China and the US still far apart on climate responsibilities
Li Jing and Kwong Man-ki in Beijing
China and the United States laid bare their core differences in drafting a new global treaty on combating climate change yesterday as they renewed pledges to fight global warming by signing partnership pacts on cutting emissions.
China's chief climate official, Xie Zhenhua and his US counterpart Todd Stern spelled out the disagreements between the world's top two carbon emitters on how to contribute to emissions reductions after 2020.
The pair were briefing journalists separately in Beijing on the sidelines of the US-China Strategic and Economic Dialogue.
Xie, vice-chairman of the National Development and Reform Commission, said responsibilities should differ from rich to poor countries, while Stern, the US special climate envoy, said Washington favoured each country deciding what it was capable of doing.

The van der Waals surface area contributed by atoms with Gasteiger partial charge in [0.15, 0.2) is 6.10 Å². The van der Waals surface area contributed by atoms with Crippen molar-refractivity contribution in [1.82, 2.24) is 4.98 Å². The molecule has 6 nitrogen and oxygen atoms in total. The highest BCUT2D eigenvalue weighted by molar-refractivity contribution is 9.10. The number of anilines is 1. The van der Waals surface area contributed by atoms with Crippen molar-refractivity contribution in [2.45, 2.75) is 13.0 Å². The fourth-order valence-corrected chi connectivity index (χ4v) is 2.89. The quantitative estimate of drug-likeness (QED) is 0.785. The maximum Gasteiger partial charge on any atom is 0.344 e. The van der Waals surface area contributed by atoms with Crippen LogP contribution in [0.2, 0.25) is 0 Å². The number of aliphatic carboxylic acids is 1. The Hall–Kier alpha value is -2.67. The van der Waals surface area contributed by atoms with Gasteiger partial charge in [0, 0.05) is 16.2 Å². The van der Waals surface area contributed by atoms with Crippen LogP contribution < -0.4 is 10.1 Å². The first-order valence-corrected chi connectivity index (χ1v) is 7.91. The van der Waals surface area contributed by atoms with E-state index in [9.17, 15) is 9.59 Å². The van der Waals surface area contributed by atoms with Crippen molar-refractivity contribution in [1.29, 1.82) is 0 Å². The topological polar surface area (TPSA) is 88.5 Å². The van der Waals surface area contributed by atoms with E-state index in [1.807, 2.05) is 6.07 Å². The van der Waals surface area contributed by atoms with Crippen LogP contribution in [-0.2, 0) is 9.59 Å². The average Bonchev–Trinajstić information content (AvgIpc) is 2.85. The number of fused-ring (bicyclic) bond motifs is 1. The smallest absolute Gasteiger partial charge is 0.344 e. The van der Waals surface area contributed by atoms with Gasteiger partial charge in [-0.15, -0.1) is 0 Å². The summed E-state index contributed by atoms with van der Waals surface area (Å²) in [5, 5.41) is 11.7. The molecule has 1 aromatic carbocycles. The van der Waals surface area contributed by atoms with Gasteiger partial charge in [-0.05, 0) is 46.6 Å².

"We have different historical responsibilities. We are in different development stages, and we have different capacities," Xie said.
Stern said the US was not against the idea of responsibilities being based on each country's capabilities, but that the "bifurcated two categories" of developing and developed nations set in 1992 was unacceptable.
"I'm seeing Xie many times every year, and we understand each other's position very well … It's one of those conversations that just goes on and on, doesn't stop," Stern said.
The issue has become one of the major stumbling blocks to negotiating a new global climate treaty involving more than 190 nations next year in Paris.
Despite their differences, China and the US signed eight new pacts on tackling climate change on Tuesday including agreements on projects demonstrating clean coal technologies such as gasification, and recovering oil from captured carbon.
Both countries have recently taken steps at home to tackle climate change.
Last month the US for the first time announced plans to rein in carbon emissions from its power sector, a move some analysts said could create a positive atmosphere in the run-up to the international climate talks.
A senior climate adviser to the Chinese government said Beijing was considering setting an absolute cap on carbon emissions between 2016 and 2020.